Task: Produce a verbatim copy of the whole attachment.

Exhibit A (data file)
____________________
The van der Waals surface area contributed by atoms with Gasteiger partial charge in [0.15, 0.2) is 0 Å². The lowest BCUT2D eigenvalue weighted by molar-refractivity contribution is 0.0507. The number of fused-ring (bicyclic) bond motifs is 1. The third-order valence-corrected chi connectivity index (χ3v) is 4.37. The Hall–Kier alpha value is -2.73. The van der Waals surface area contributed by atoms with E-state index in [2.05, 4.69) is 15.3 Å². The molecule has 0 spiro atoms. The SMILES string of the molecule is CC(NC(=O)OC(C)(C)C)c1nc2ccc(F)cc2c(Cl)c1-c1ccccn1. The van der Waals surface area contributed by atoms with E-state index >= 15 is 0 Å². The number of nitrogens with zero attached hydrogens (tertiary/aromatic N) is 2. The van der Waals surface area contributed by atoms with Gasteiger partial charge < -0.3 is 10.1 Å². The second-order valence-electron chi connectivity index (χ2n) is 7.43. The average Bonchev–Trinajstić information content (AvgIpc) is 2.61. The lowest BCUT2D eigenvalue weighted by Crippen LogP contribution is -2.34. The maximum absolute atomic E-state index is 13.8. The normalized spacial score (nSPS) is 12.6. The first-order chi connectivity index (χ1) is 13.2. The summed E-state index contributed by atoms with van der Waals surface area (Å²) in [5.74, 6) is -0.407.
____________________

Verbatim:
The van der Waals surface area contributed by atoms with Gasteiger partial charge in [0.15, 0.2) is 0 Å². The lowest BCUT2D eigenvalue weighted by molar-refractivity contribution is 0.0507. The number of fused-ring (bicyclic) bond motifs is 1. The third-order valence-corrected chi connectivity index (χ3v) is 4.37. The Hall–Kier alpha value is -2.73. The van der Waals surface area contributed by atoms with E-state index in [2.05, 4.69) is 15.3 Å². The molecule has 0 spiro atoms. The SMILES string of the molecule is CC(NC(=O)OC(C)(C)C)c1nc2ccc(F)cc2c(Cl)c1-c1ccccn1. The van der Waals surface area contributed by atoms with E-state index >= 15 is 0 Å². The number of nitrogens with zero attached hydrogens (tertiary/aromatic N) is 2. The van der Waals surface area contributed by atoms with Gasteiger partial charge < -0.3 is 10.1 Å². The second-order valence-electron chi connectivity index (χ2n) is 7.43. The average Bonchev–Trinajstić information content (AvgIpc) is 2.61. The lowest BCUT2D eigenvalue weighted by Crippen LogP contribution is -2.34. The maximum absolute atomic E-state index is 13.8. The normalized spacial score (nSPS) is 12.6. The first-order chi connectivity index (χ1) is 13.2. The summed E-state index contributed by atoms with van der Waals surface area (Å²) in [5.74, 6) is -0.407.